Orica shares closed down 3.2 per cent to $16.11 in the wake of the news, but Morgans analyst Belinda Moore said Orica was poised for a better year in the 2020-21 financial year, the business had growth potential and its key Australian arm was performing well.
“We expect earnings growth in 2020-21 versus 2019-20, given they’ve got a number of growth projects and some of the regions are unaffected,” she said.
“We expect a better year,” she said.
Orica’s 2019-20 financial year earnings were affected by disruptions to mining activity in some countries because of COVID-19 outbreaks and restrictions.
“As we know some of their operations, particularly in emerging regions such as Latin America, have been severely impacted by COVID, mine shutdowns and everything else and rising cases. It’s been a tough second half but the good thing is the result has largely come in in line with consensus,” Ms Moore said.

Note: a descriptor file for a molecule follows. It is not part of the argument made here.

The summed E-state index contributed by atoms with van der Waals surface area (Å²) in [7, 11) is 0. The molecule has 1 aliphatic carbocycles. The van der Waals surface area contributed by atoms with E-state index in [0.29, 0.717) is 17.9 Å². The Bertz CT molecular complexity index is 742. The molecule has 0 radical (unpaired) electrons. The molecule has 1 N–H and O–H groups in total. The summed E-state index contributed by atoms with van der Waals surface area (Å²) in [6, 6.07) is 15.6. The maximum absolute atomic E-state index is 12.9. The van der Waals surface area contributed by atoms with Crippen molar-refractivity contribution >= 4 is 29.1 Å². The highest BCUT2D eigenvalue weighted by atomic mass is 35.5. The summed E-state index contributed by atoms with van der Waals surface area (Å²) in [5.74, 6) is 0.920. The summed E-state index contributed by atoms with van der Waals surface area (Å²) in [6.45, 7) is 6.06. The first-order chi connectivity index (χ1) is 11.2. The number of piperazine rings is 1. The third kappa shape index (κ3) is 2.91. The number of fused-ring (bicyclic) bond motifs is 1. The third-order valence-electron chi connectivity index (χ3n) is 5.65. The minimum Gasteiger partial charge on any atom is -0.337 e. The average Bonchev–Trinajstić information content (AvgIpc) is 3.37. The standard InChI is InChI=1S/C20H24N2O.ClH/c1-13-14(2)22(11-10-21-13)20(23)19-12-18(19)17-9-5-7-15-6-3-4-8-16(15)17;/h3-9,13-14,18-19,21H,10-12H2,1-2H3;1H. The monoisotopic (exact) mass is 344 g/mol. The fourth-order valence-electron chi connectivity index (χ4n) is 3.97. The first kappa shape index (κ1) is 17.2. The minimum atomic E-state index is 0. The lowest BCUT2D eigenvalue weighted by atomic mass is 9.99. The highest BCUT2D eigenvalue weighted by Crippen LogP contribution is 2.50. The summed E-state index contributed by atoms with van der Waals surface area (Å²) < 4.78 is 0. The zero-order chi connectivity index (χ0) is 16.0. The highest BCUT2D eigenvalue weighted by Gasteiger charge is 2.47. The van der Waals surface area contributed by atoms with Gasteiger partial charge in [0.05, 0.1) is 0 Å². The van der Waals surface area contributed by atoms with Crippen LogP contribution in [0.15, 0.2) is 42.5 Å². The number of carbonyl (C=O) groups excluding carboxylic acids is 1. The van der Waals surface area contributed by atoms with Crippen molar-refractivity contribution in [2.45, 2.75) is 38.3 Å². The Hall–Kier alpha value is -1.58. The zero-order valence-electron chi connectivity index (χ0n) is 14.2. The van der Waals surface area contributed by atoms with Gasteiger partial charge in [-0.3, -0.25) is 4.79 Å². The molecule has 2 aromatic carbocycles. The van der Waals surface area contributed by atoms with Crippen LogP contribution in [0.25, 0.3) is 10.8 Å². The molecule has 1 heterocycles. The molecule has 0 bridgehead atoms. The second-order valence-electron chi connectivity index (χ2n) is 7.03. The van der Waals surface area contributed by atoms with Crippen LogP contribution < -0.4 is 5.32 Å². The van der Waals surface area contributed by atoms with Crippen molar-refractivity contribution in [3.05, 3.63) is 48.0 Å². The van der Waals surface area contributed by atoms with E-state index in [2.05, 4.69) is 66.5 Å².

“We look forward to presenting our results next month and giving an update on our strategic agenda to improve performance, extend our position as manufacturing and technology market leaders and drive further value for our shareholders,” said Orica chief executive Alberto Calderon.
In its update Orica also unveiled $170 million (pre-tax) of significant items, with $105 million in non-cash costs and $65 million in cash costs. The closure of the three North American plants is expected to generate costs of about $80 million.
The other significant items include a non-cash impairment of IT assets of about $65 million, and about $25 million of redundancy costs. The post-tax impact of all the significant items is expected to be about $130 million.
Credit Suisse analyst Grant Saligari said Orica’s lower EBIT for 2020 was not a surprise given the impact of COVID-19 on mining activities in some places. Total mining production in South Africa was down by about 10 per cent in July and underground mining in Peru had been “significantly disrupted”.
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